The legislative proposal submitted on 15 October 2018 (the "Proposal") constitutes a motion to amend Article 3 of Law No. 7036 on Labour Courts, published in the Official Gazette dated 25 October 2017 and numbered 30221 (the "Labour Courts Law").
Article 3 of the Law sets out a mandatory mediation requirement as a precondition to the commencement of formal litigation for certain labour law claims. Accordingly, where mediation is prescribed as a precondition, the claimant is obliged to first apply to mandatory mediation and any subsequent application to courts will require that the claimant presents a final mediation protocol demonstrating that the parties were unable to reach an agreement. Pursuant to the Regulation pertaining to the Law on Mediation concerning Civil Disputes, published in the Official Gazette dated 2 June 2018 and numbered 30439 (the "Mediation Regulation"), failing to do so leads to the direct rejection of the lawsuit petition on procedural grounds without any further procedural action or hearing. For more detail on the Mediation Regulation, please refer to our note dated 19 September 2018 on the Mediation Regulation.
The Proposal contains an amendment to Article 3 of the Labour Courts Law in order to make pre-litigation mediation in labour law disputes voluntary.
The content and reasoning of the Proposal
The Proposal begins with the presentation of the definition of mediation and underlines the voluntary nature of mediation as an alternative dispute resolution mechanism. The definition of mediation in Turkish law is in line with international understandings and provides that the term "mediation" constitutes a voluntary alternative dispute resolution mechanism that is carried out as a public service and involves a professionally trained neutral and independent third party who (i) brings the parties together in order to allow them to negotiate towards a resolution; (ii) attempts to enable the parties to understand each other and to resolve their dispute themselves; and (iii) is able to suggest a solution where the parties are unable to proceed if authorised by the parties to do so.
The main argument of the Proposal is based on the idea that mediation can only complement (and not substitute) the absolute sovereignty of the state's judicial power as exercised by courts. Hence, mediation should only be triggered on the basis of the free will and mutual agreement of the parties. The Proposal argues that any mandatory requirement to apply to mediation before initiating formal litigation could deprive individuals of their fundamental right to direct and effective access to the adjudicatory power of independent and impartial state courts.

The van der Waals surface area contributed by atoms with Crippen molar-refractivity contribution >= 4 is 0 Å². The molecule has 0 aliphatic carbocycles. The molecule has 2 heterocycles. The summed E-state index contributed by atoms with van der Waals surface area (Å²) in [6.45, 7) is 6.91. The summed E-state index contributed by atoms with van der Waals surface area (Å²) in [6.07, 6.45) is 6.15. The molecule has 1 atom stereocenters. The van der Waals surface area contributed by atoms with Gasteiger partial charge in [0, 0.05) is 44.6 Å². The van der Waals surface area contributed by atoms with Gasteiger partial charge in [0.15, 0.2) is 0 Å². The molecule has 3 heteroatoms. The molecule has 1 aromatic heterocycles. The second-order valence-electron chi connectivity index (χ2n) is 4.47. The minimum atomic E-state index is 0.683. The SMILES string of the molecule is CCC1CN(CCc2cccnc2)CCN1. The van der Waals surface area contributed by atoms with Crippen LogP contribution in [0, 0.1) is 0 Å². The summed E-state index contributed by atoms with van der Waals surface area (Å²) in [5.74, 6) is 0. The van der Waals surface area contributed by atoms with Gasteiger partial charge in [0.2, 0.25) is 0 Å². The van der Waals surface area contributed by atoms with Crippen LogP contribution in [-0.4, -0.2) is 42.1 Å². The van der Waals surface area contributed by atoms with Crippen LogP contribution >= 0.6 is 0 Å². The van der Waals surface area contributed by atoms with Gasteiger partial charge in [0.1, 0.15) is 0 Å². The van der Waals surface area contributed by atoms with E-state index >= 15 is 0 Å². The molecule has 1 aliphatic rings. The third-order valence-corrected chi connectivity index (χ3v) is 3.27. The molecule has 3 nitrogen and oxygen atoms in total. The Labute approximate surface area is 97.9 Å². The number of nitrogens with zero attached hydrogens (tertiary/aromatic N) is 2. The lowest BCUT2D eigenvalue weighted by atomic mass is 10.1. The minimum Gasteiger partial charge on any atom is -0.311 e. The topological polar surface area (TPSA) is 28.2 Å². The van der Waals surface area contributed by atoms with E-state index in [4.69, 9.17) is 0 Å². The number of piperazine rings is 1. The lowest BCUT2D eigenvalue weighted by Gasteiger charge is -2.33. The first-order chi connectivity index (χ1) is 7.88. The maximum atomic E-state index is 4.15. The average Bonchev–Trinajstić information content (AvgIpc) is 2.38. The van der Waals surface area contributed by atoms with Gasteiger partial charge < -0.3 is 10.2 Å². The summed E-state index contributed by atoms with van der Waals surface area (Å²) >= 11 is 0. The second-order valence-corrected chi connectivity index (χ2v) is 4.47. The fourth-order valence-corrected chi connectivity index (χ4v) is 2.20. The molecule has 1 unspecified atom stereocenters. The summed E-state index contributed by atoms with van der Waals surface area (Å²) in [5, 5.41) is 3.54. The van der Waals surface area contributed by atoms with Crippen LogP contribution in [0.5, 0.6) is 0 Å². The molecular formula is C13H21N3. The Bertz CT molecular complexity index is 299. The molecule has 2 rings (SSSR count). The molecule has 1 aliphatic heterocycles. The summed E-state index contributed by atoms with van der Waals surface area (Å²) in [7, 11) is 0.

Another major argument of the Proposal is based on the idea that employers and employees cannot be regarded as equals having the same bargaining power. As such, the Proposal states that mediation is not suitable to labour law disputes.
The Proposal therefore requests the amendment of relevant legislation so that any reference to "mandatory mediation" is changed into "voluntary mediation".
The initial idea behind the introduction of mandatory mediation provisions in labour law disputes was to provide relief to the dense and heavy workload of the courts and to provide the parties with quicker access to legal remedies. Whether the arguments and justifications set forth in the Proposal to amend Article 3 of the Law will be accepted by Parliament in light of the initial rationale behind mandatory mediation remains unknown.
In any case, lawmakers should be mindful that the initial underlying rationale to introduce mandatory mediation have not disappeared and state courts continue to face challenges in rendering effective and qualified judgments due to their intense workload. In this environment, abolishing mandatory mediation without providing an alternative solution to tackle these challenges might not be the best solution.
The content of this article is intended to provide a general guide to the subject matter. Specialist advice should be sought about your specific circumstances.